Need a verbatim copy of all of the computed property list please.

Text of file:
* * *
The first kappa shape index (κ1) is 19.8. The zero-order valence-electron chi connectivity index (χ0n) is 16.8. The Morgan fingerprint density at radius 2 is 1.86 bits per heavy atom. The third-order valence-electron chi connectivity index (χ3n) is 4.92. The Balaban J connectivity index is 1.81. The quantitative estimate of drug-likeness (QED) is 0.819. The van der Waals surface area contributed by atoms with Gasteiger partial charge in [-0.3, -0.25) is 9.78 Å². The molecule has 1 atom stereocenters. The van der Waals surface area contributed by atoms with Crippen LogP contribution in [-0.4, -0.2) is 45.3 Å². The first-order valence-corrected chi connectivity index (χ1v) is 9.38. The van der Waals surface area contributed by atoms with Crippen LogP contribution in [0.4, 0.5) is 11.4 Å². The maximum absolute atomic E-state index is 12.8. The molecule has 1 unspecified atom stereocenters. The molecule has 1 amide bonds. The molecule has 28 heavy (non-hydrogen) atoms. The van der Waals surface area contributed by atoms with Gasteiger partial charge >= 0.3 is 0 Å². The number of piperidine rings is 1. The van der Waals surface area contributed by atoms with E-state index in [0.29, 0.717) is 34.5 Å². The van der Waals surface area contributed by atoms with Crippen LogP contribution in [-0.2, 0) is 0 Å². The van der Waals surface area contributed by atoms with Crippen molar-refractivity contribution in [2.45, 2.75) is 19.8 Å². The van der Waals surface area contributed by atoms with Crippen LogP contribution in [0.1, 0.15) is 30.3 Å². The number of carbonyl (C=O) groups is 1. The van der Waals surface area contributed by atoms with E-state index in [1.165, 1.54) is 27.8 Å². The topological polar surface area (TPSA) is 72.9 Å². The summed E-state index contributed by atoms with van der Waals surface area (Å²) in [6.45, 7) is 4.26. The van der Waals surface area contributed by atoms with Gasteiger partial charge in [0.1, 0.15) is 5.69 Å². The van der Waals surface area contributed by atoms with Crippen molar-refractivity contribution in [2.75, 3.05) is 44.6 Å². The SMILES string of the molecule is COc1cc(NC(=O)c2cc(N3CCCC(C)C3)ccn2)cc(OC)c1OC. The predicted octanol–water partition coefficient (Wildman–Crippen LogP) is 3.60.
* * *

The first kappa shape index (κ1) is 19.8. The zero-order valence-electron chi connectivity index (χ0n) is 16.8. The Morgan fingerprint density at radius 2 is 1.86 bits per heavy atom. The third-order valence-electron chi connectivity index (χ3n) is 4.92. The Balaban J connectivity index is 1.81. The quantitative estimate of drug-likeness (QED) is 0.819. The van der Waals surface area contributed by atoms with Gasteiger partial charge in [-0.3, -0.25) is 9.78 Å². The molecule has 1 atom stereocenters. The van der Waals surface area contributed by atoms with Crippen LogP contribution in [-0.4, -0.2) is 45.3 Å². The first-order valence-corrected chi connectivity index (χ1v) is 9.38. The van der Waals surface area contributed by atoms with Crippen LogP contribution in [0.4, 0.5) is 11.4 Å². The maximum absolute atomic E-state index is 12.8. The molecule has 1 unspecified atom stereocenters. The molecule has 1 amide bonds. The molecule has 28 heavy (non-hydrogen) atoms. The van der Waals surface area contributed by atoms with Gasteiger partial charge >= 0.3 is 0 Å². The number of piperidine rings is 1. The van der Waals surface area contributed by atoms with E-state index in [0.29, 0.717) is 34.5 Å². The van der Waals surface area contributed by atoms with Crippen LogP contribution in [-0.2, 0) is 0 Å². The van der Waals surface area contributed by atoms with Crippen molar-refractivity contribution in [2.45, 2.75) is 19.8 Å². The van der Waals surface area contributed by atoms with Crippen LogP contribution in [0.1, 0.15) is 30.3 Å². The number of carbonyl (C=O) groups is 1. The van der Waals surface area contributed by atoms with E-state index in [1.165, 1.54) is 27.8 Å². The topological polar surface area (TPSA) is 72.9 Å². The summed E-state index contributed by atoms with van der Waals surface area (Å²) in [6.45, 7) is 4.26. The van der Waals surface area contributed by atoms with Gasteiger partial charge in [0.1, 0.15) is 5.69 Å². The van der Waals surface area contributed by atoms with Crippen molar-refractivity contribution in [2.75, 3.05) is 44.6 Å². The SMILES string of the molecule is COc1cc(NC(=O)c2cc(N3CCCC(C)C3)ccn2)cc(OC)c1OC. The predicted octanol–water partition coefficient (Wildman–Crippen LogP) is 3.60.